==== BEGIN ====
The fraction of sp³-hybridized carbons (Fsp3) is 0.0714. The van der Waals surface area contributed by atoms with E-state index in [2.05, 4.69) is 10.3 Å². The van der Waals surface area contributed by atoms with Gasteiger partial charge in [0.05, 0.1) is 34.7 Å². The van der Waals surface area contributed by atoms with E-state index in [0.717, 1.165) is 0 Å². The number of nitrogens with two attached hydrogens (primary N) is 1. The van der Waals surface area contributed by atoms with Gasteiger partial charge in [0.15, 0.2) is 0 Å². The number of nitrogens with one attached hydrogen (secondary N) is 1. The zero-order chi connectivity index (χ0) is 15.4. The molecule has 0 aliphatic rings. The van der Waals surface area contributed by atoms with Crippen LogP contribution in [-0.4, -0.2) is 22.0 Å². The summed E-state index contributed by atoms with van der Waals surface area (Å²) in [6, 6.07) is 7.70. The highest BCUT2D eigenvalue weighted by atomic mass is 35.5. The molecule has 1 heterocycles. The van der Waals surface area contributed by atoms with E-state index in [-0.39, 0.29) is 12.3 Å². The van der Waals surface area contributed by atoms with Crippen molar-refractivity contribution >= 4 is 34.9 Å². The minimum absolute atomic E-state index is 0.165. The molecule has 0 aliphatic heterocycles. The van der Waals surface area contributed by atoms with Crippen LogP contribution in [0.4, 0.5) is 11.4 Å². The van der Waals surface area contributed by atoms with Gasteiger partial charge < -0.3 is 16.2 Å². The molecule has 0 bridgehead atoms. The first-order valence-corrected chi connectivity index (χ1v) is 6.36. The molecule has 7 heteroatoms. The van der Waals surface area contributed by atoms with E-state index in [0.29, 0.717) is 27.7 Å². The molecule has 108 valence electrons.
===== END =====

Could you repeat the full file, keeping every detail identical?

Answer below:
The fraction of sp³-hybridized carbons (Fsp3) is 0.0714. The van der Waals surface area contributed by atoms with E-state index in [2.05, 4.69) is 10.3 Å². The van der Waals surface area contributed by atoms with Gasteiger partial charge in [0.05, 0.1) is 34.7 Å². The van der Waals surface area contributed by atoms with E-state index in [0.717, 1.165) is 0 Å². The number of nitrogens with two attached hydrogens (primary N) is 1. The van der Waals surface area contributed by atoms with Gasteiger partial charge in [0.15, 0.2) is 0 Å². The number of nitrogens with one attached hydrogen (secondary N) is 1. The zero-order chi connectivity index (χ0) is 15.4. The molecule has 0 aliphatic rings. The van der Waals surface area contributed by atoms with Crippen LogP contribution in [-0.4, -0.2) is 22.0 Å². The summed E-state index contributed by atoms with van der Waals surface area (Å²) in [6, 6.07) is 7.70. The highest BCUT2D eigenvalue weighted by atomic mass is 35.5. The molecule has 1 heterocycles. The van der Waals surface area contributed by atoms with E-state index in [-0.39, 0.29) is 12.3 Å². The van der Waals surface area contributed by atoms with Crippen molar-refractivity contribution >= 4 is 34.9 Å². The minimum absolute atomic E-state index is 0.165. The molecule has 0 aliphatic heterocycles. The van der Waals surface area contributed by atoms with Crippen LogP contribution in [0.4, 0.5) is 11.4 Å². The van der Waals surface area contributed by atoms with Gasteiger partial charge < -0.3 is 16.2 Å². The molecule has 0 bridgehead atoms. The first-order valence-corrected chi connectivity index (χ1v) is 6.36. The molecule has 7 heteroatoms. The van der Waals surface area contributed by atoms with E-state index in [0.29, 0.717) is 27.7 Å². The molecule has 108 valence electrons.